The Office of Multicultural Affairs will host two events in recognition of Native American Heritage Month.
The events are free and open to the public.
Flutist Bud EagleWolf will perform at 7 p.m. on Wednesday, November 18, in Vivian Auditorium. He has eight flutes that he uses in his performance. He will also talk about his music, his family, and his Native American heritage.
Tony Showa is the former director of the American Indian Center of Indiana, Inc. He will give a presentation, “Dispelling the Myths of American Indians,” on debunking myths about American Indians and show a short film, Native American Cultural Competency. The presentation is on Thursday, November 19, from 11 a.m. to 1 p.m. in Vivian Auditorium.
EagleWolf was raised among a family of musicians in Breathitt County, Kentucky, EagleWolf began playing guitar at age 14. By age 18, EagleWolf had picked up the bass and moved into Ohio, finding interest in the local music scene before joining Bill Bartlett and his band, Midnight Sun.
Always aware of his Eastern Cherokee heritage, it wasn’t until his mid-thirties that the search for cultural Indian roots awakened in him a more intense spiritual quest. “It touched my spirit. It was a calling I answered and I’ve never looked back.”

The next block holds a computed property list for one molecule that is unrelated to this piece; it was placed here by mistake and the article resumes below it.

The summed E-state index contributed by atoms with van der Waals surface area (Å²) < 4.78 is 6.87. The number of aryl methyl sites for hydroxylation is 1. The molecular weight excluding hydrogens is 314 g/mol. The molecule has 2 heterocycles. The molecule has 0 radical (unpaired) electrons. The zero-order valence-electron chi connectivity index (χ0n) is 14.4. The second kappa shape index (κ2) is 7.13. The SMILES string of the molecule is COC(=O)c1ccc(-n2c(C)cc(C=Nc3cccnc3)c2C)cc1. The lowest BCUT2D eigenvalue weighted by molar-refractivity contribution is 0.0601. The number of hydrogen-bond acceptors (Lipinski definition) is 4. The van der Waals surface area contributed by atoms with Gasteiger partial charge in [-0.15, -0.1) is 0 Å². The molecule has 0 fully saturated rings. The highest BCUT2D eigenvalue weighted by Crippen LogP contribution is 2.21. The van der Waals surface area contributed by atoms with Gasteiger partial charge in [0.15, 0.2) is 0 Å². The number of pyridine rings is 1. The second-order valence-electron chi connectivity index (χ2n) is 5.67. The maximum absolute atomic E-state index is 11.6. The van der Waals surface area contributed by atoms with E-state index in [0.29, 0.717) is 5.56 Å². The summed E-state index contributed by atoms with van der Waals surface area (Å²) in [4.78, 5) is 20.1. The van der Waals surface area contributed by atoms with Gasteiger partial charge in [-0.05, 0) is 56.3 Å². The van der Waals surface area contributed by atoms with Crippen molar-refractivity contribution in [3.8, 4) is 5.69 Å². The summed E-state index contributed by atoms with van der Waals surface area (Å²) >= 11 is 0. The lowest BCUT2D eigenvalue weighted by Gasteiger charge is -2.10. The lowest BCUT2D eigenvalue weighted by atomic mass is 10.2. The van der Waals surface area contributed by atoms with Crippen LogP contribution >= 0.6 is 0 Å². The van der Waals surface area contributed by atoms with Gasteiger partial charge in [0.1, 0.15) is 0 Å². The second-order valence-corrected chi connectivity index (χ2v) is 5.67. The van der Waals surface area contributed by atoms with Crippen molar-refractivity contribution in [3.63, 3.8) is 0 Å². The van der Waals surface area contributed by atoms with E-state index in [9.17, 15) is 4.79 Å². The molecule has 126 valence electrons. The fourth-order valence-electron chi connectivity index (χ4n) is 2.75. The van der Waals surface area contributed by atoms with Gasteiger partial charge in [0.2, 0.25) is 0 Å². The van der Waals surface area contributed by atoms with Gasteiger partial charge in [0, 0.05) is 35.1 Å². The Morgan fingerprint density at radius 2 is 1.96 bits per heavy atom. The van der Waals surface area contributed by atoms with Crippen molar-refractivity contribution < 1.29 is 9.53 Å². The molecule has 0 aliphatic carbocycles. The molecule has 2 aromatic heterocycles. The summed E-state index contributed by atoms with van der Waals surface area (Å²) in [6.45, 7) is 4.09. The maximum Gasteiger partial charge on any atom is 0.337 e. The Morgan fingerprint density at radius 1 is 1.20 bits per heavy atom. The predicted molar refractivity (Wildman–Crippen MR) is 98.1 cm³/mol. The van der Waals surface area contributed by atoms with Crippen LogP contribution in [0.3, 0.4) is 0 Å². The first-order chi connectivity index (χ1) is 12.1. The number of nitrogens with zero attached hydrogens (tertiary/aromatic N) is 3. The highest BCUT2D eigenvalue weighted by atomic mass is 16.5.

Tony Showa is from the Four Corners Area of the United States. Born from The Many Goats Clans (Father’s Side) and fromThe Water Edge People Clan (Mother’s Side) of The Dine (Navajo) Nation, he was raised in Los Angeles, Calif., and currently resides in Indianapolis. He follows the Dine traditional way of living in hozho, which is, attaining and living in harmony and happiness.
During his walk on Mother Earth, Showa said he has encountered many people with different ways, beliefs and spiritualities and has learned and will continue to learn about life’s lessons of humility, patience and gratitude. Showa is a Pow Wow drummer and drum maker, and he has drummed and sung at many different Native American social and ceremonial events.
Showa is bringing a donation box for clothing or toys to help the Turtle Mountain Chippewa Band of Indians in Belcourt, North Dakota.
For more information, contact the Office of Multicultural Affairs at (765) 973-8320.